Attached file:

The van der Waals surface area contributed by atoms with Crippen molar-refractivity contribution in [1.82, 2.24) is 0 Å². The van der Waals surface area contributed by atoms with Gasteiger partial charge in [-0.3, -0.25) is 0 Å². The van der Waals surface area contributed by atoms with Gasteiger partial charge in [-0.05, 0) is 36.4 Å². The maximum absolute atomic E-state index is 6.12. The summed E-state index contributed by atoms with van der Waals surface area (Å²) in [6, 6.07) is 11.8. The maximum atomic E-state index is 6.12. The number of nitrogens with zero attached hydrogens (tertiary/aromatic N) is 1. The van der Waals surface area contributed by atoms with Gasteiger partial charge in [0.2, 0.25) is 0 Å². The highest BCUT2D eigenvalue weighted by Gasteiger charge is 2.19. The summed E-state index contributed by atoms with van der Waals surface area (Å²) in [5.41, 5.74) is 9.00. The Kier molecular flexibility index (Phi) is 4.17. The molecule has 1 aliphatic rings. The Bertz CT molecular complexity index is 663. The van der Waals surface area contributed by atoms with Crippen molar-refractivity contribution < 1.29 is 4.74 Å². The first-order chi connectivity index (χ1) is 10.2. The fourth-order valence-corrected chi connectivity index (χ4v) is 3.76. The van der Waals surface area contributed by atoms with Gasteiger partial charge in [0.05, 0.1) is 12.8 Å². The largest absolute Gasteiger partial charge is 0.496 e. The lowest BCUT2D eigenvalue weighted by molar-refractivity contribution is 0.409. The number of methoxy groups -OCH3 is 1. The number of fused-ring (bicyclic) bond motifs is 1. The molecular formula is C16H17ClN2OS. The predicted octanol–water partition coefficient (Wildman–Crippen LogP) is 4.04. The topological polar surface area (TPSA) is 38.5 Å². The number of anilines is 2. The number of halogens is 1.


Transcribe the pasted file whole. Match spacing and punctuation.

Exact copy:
The van der Waals surface area contributed by atoms with Crippen molar-refractivity contribution in [1.82, 2.24) is 0 Å². The van der Waals surface area contributed by atoms with Gasteiger partial charge in [-0.3, -0.25) is 0 Å². The van der Waals surface area contributed by atoms with Gasteiger partial charge in [-0.05, 0) is 36.4 Å². The maximum absolute atomic E-state index is 6.12. The summed E-state index contributed by atoms with van der Waals surface area (Å²) in [6, 6.07) is 11.8. The maximum atomic E-state index is 6.12. The number of nitrogens with zero attached hydrogens (tertiary/aromatic N) is 1. The van der Waals surface area contributed by atoms with Gasteiger partial charge in [0.2, 0.25) is 0 Å². The highest BCUT2D eigenvalue weighted by Gasteiger charge is 2.19. The summed E-state index contributed by atoms with van der Waals surface area (Å²) in [5.41, 5.74) is 9.00. The Kier molecular flexibility index (Phi) is 4.17. The molecule has 1 aliphatic rings. The Bertz CT molecular complexity index is 663. The van der Waals surface area contributed by atoms with Crippen molar-refractivity contribution < 1.29 is 4.74 Å². The first-order chi connectivity index (χ1) is 10.2. The fourth-order valence-corrected chi connectivity index (χ4v) is 3.76. The van der Waals surface area contributed by atoms with Gasteiger partial charge in [0.05, 0.1) is 12.8 Å². The largest absolute Gasteiger partial charge is 0.496 e. The lowest BCUT2D eigenvalue weighted by molar-refractivity contribution is 0.409. The number of methoxy groups -OCH3 is 1. The number of fused-ring (bicyclic) bond motifs is 1. The molecular formula is C16H17ClN2OS. The predicted octanol–water partition coefficient (Wildman–Crippen LogP) is 4.04. The topological polar surface area (TPSA) is 38.5 Å². The number of anilines is 2. The number of halogens is 1.